Tigers love the cold, they tend to be the most active in the cooler months. This snow day was particularly enjoyable to them since not only did they have a nice cool day but also fluffy white snow falling from the sky and collecting on the ground. Many of our tigers romped, played, jumped, pounced, and stalked in the snow for days! Some tigers were extra feisty chasing habitat mates through snow piles. Our white tigers got a little extra camouflage for a few days and took the opportunity to stalk team members.

Although the snow slowed down our human tasks, we enjoyed taking a little extra time to watch the animals play in the snow. It was a sight to behold and a wonderful feeling to see the animals having so much fun.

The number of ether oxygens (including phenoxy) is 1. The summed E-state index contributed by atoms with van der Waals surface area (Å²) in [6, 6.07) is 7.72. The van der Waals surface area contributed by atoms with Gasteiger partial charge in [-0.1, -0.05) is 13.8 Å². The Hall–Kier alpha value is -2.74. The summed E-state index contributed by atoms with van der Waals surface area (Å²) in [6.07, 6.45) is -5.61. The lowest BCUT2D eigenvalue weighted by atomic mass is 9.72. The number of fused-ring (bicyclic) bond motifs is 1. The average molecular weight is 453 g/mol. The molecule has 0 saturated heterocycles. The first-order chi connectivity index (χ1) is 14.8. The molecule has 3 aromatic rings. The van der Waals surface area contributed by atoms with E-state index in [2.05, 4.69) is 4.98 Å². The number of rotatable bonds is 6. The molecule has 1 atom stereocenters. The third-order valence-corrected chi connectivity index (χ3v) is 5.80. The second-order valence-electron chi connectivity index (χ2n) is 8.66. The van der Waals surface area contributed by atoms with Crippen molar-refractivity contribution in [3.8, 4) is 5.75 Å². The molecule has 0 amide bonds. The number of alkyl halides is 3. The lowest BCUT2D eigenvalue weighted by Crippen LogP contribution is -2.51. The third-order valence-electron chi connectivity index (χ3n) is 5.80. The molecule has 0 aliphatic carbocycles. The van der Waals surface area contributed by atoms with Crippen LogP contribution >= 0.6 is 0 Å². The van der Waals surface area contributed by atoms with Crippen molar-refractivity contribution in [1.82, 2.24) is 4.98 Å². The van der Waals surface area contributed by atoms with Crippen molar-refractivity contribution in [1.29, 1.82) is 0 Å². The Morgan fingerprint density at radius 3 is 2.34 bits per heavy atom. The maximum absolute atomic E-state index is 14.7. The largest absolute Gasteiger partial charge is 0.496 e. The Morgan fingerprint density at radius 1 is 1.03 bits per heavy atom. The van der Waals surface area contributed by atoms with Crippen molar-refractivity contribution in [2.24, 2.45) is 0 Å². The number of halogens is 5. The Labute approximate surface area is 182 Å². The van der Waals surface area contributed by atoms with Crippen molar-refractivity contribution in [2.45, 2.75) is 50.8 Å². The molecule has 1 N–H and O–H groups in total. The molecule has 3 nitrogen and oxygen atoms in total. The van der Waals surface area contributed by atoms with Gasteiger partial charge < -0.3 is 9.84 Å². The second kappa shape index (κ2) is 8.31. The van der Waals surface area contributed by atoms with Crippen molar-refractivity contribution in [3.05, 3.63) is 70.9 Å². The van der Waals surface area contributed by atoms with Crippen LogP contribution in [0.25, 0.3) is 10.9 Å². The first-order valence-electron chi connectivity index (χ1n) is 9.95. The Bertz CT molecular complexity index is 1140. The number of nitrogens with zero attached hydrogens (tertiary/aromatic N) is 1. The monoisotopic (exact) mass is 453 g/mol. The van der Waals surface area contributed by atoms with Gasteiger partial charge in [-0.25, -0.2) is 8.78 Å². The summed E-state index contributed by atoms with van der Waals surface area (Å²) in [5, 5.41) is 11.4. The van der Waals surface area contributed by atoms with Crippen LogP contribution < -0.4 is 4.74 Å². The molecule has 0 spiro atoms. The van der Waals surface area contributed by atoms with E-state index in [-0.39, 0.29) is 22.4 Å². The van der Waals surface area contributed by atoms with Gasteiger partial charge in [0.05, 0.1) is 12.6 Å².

Winter is typically our slowest time of the year, even though it is the most active time for tigers. Because the snow made our tour path impassable, we had to suspend tours for two days. Please consider donating the price of an adult admission of $25 to help us make up for the lack of visitor income for those two snow days.